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Higdon, Conway C.

The 1930 Census listed Conway C. Higdon in the household of John B. and Naomi Higdon, in Alaculsa, Murray County, Georgia. The household included John B. Higdon, age 56; Naomi Higdon, age 52; Ollie M. Higdon, age 25; William E. Higdon, age 20; John M. Higdon, age 17; and Charles C. Higdon, age 6. The Census indicated that Charles was a grandson who had been born in Oregon. It also indicated that the boy's father had been born in Georgia.

Rather than calling him Conway, folks opted to call him Connie.

No enlistment form for this man was found. He was listed in the U. S. Rosters of World War II Dead, 1939-1945, as Conway C. Higdon, white, male, Protestant. He was an Army, 2nd Lieutenant, Service number 715539, buried in Chattanooga National Cemetery. He died August 21, 1944.

On September 7, 1944, The Chatsworth Times reported his death. "Conway Higdon Killed in Italy. Second Lieutenant Conway C. Higdon, grandson of Mrs. Naomi Higdon, of Cisco, was killed in a plane accident in Italy on August 21, according to a telegram to Mrs. Higdon from the War Department received September 4. Lieutenant Higdon was the son of the late Mr. and Mrs. Charles Higdon. Besides Mrs. Higdon, he is survived by one sister, Miss Star Higdon, of Aspen, Colo., and his maternal grandmother, Mrs. Lillian Conway, of Aspen, Colo.

The officer, who was 21 years old, was born in Mill City, Oregon, but lived in Cisco from the age of two until a few years ago. He attended Murray County High School, Ensley High School in Birmingham, Ala., and Howard University at Birmingham. Before entering the service he was employed at Timkin Detroit Axle Company. He was graduated and received his commission in the Air Corps at Foster Field, Victoria, Texas, on March 12, 1944. Shortly after that he visited his grandmother at Cisco."

In that same newspaper, a regular column titled Cisco News, Bernita Harris wrote: "Another gold star goes into a window this week and with it goes a small village into mourning–mourning for one of our fine sons lost in the cause.

Last Monday, Mrs. Naomi Higdon received word from the War Department that her grandson, 2nd Lieutenant Conway C. Higdon had been killed in Italy in an airplane accident.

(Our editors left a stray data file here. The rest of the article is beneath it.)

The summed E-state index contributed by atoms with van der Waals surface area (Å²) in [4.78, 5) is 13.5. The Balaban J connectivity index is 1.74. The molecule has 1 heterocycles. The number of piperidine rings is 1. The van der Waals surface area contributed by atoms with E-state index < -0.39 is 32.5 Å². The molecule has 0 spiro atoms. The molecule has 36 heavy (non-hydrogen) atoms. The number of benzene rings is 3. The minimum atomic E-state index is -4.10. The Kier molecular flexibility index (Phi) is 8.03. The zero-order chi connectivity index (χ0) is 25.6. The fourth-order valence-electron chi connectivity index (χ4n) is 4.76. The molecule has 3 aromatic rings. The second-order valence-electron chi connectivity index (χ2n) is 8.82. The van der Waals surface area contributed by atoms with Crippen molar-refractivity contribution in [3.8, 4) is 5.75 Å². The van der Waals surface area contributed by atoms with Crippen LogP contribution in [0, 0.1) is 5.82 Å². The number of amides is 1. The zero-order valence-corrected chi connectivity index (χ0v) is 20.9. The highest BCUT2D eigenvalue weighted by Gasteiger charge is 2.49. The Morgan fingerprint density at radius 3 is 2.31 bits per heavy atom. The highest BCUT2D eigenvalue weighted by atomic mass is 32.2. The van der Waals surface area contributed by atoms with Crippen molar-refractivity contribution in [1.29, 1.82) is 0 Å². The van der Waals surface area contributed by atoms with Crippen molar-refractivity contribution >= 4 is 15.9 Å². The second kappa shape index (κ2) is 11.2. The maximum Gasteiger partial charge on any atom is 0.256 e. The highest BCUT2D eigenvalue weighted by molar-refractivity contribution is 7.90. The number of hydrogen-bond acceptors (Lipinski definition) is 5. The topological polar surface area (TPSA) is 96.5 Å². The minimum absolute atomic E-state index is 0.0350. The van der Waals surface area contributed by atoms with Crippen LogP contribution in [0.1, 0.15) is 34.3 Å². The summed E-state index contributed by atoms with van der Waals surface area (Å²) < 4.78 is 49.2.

Friends went to the Higdon home to offer condolences to the bereaved–only to find no words to express what was in their hearts. They came away to go about their daily chores in stricken silence.

Somehow we tried to comprehend this awful thing, we kept thinking of Connie–not as a pilot of a fighter plane but as a little white-haired boy who had a liking for saltines and pecan pies. As his second-grade teacher, we remembered how he most always left his coat at school, his advanced ideas for a 7-year-old, the intensity with which he discussed a subject he loved, and how he always had his nose in a book oblivious to everything around him.

During those times when a boy must find an outlet for his artistic talents, Connie invariably came out with a new and improved airplane. (In a two-room school, art as a separate subject can hardly find a practical place in the curriculum.)

Years later came college days. There was a time during the Christmas holidays when we all went caroling. The youngsters away at school always looked forward to this season as a sort of reunion.

Finally the war came and Connie knew right away what he wanted. He applied for a place as cadet in the Army Air Corps. He was accepted and there followed months of hard work which finally bore fruit. He was commissioned a 2nd Lieutenant in the Army Air Corps in the spring.

It was hard to believe this distinguished purposeful young lieutenant wearing his wings could be our own Connie.

Yes, I think if Lt. Higdon could come back, his choice would remain unchanged. He loved his work dearly and we feel that he knew from the beginning that some must die that others might live.

I think that all of use will carry this mental epitaph for Connie as long as we live: Christ's own words, John 15:13 ‘Greater love hath no man than this, that a man lay down his life for his friends.'"


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